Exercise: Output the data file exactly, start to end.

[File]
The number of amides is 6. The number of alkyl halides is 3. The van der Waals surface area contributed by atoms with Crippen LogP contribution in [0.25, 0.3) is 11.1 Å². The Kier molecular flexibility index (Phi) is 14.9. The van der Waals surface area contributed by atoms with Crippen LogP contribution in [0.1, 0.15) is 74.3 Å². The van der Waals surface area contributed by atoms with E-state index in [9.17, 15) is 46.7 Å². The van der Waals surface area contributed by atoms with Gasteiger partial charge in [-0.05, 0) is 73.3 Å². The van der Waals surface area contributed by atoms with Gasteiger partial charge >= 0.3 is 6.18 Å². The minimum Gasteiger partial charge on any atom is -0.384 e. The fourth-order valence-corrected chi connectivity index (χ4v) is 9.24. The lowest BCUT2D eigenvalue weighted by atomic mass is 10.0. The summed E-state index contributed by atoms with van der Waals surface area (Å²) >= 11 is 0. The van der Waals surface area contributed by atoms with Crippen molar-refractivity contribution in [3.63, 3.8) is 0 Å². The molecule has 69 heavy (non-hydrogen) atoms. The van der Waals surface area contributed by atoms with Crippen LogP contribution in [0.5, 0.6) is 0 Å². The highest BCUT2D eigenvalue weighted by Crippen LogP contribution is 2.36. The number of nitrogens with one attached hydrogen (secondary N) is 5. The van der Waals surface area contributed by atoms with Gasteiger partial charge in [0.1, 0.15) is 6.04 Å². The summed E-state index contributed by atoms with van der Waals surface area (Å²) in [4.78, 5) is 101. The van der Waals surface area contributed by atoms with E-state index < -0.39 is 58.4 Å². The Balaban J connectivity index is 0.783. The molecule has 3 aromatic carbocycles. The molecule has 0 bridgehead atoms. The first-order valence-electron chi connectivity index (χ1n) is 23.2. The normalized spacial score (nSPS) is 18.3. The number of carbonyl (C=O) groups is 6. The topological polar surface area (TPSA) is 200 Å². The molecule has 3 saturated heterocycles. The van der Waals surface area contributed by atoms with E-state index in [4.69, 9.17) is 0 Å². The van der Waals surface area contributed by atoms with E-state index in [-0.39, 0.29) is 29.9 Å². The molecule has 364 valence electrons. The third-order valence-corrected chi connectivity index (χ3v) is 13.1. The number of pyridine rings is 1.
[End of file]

The number of amides is 6. The number of alkyl halides is 3. The van der Waals surface area contributed by atoms with Crippen LogP contribution in [0.25, 0.3) is 11.1 Å². The Kier molecular flexibility index (Phi) is 14.9. The van der Waals surface area contributed by atoms with Crippen LogP contribution in [0.1, 0.15) is 74.3 Å². The van der Waals surface area contributed by atoms with E-state index in [9.17, 15) is 46.7 Å². The van der Waals surface area contributed by atoms with Gasteiger partial charge in [-0.05, 0) is 73.3 Å². The van der Waals surface area contributed by atoms with Gasteiger partial charge >= 0.3 is 6.18 Å². The minimum Gasteiger partial charge on any atom is -0.384 e. The fourth-order valence-corrected chi connectivity index (χ4v) is 9.24. The lowest BCUT2D eigenvalue weighted by atomic mass is 10.0. The summed E-state index contributed by atoms with van der Waals surface area (Å²) >= 11 is 0. The van der Waals surface area contributed by atoms with Crippen molar-refractivity contribution in [3.63, 3.8) is 0 Å². The molecule has 69 heavy (non-hydrogen) atoms. The van der Waals surface area contributed by atoms with Crippen LogP contribution in [0.5, 0.6) is 0 Å². The highest BCUT2D eigenvalue weighted by Crippen LogP contribution is 2.36. The number of nitrogens with one attached hydrogen (secondary N) is 5. The van der Waals surface area contributed by atoms with Gasteiger partial charge in [0.1, 0.15) is 6.04 Å². The summed E-state index contributed by atoms with van der Waals surface area (Å²) in [4.78, 5) is 101. The van der Waals surface area contributed by atoms with E-state index < -0.39 is 58.4 Å². The Balaban J connectivity index is 0.783. The molecule has 3 aromatic carbocycles. The molecule has 0 bridgehead atoms. The first-order valence-electron chi connectivity index (χ1n) is 23.2. The normalized spacial score (nSPS) is 18.3. The number of carbonyl (C=O) groups is 6. The topological polar surface area (TPSA) is 200 Å². The molecule has 3 saturated heterocycles. The van der Waals surface area contributed by atoms with E-state index in [4.69, 9.17) is 0 Å². The van der Waals surface area contributed by atoms with E-state index in [-0.39, 0.29) is 29.9 Å². The molecule has 364 valence electrons. The third-order valence-corrected chi connectivity index (χ3v) is 13.1. The number of pyridine rings is 1.